Ristorante Pascolò – by the sea

Ristorante Ristorante PascolòPascolò
Via Giuseppe Pellegrino 154
Vietri sul Mare (SA)
39-089-763-062

http://www.ristorantepascalo.com
Owner / Chef: Pasquale Vitale

Pasquale confesses to having been a vagabond for many years – traveling and learning his craft as chef.  He worked in many fine hotel restaurants in Italy’s famed resorts.  Then he spent six months in Miami, where he admits to acquiring excellent organizational skills.  These same skills and his love for adventure is what he brought with him when he returned to his hometown of Vietri sul Mare.  He opened up his restaurant in 2006, giving it the name Pascolò, with a subtitle “Arte in Tavola.”  Art is what he brings to his tables.

PasqualeLocated directly on the marina of Vietri, his family-style restaurant has both indoor and outdoor dining in season.  Naturally, his cuisine is primarily seafood-based, featuring the freshest catch of the day.  In addition, Pasquale loves to “revisit” some Campania classics, adding his special twist.  We tried his version of spaghetti alla chitarra, traditional pasta of the region, usually served with lamb.  His is dressed up with the frutti del mare – a dish that appeals to the eye, as well as the taste buds.  Pasquale loves to save his pièce de resistance for the meal’s end. We had a pastry-like cake made called scomposta al limone made with limoncello – Pasquale’s creation meant to leave its sweet taste lingering in his customer’s memory.    Remember we will.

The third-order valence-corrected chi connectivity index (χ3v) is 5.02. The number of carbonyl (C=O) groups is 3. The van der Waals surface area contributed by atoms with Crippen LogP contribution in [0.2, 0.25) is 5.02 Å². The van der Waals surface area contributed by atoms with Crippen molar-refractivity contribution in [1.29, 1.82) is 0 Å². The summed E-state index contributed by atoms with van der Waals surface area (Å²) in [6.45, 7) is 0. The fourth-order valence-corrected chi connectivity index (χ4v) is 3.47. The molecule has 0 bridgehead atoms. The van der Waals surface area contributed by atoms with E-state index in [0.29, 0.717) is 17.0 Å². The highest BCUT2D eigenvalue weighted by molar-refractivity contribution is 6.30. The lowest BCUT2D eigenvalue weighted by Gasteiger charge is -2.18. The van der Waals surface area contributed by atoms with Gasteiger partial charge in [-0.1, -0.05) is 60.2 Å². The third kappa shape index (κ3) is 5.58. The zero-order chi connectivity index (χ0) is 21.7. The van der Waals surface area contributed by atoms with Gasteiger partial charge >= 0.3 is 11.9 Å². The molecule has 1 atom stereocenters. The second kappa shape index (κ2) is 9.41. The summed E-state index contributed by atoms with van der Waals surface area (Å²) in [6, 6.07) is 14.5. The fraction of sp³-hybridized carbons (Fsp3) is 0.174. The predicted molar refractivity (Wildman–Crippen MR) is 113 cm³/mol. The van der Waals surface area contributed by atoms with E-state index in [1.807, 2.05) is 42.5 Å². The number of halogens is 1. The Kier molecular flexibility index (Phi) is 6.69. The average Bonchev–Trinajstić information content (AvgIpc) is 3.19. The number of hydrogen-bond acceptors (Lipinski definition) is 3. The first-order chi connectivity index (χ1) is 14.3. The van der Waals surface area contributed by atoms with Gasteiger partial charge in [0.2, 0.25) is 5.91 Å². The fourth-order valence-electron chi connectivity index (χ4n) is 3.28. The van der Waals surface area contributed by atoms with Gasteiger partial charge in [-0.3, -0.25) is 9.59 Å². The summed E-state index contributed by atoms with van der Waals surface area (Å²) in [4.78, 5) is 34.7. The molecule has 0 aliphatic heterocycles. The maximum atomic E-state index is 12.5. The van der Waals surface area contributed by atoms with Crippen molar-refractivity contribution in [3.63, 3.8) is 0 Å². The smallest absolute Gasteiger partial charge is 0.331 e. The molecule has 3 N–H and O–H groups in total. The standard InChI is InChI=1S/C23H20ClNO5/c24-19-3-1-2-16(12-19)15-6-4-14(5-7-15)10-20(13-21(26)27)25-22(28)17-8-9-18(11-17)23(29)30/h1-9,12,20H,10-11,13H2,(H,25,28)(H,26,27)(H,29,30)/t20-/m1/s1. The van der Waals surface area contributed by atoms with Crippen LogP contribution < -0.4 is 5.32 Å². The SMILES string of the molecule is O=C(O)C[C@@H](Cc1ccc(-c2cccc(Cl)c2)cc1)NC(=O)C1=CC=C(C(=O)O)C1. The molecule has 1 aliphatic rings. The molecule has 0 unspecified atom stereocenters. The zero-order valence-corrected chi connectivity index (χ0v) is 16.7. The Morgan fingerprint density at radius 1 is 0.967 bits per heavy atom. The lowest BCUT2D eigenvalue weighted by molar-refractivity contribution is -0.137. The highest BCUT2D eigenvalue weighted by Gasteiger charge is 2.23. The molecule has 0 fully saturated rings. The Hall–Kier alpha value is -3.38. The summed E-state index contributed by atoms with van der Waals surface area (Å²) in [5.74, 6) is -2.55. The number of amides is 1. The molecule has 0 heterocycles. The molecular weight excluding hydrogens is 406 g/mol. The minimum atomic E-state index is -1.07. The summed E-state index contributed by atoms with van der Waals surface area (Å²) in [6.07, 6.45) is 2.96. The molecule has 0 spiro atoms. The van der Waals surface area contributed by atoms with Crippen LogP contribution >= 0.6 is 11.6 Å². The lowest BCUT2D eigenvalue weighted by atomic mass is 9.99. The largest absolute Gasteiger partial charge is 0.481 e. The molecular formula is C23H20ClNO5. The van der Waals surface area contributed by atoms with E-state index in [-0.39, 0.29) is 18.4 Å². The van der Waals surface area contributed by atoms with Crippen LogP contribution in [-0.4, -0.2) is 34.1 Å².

copyright – Ginda Simpson – http://www.rooms-withaview.comhttp://www.gindasimpson.com

 

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Villa d’Este – a garden that stuns and soothes

Villa d'Este (4)

Villa d’Este
Piazza Trento, 5
00019 Tivoli (Rome)
Tel: 39-041-271-9036
http://www.villadestetivoli.info
villadestetivoli@bestunion.com

A UNESCO World Heritage Site,  belonging to the Italian State that oversees its restorations and maintenance, Villa d’Este and its gardens were built by Cardinal Ippolito d’Este in the early 16th century.  Designed by architect Pirro Ligorio and realized by Alberto Galvani, the villa and gardens are located in Tivoli, outside of Rome.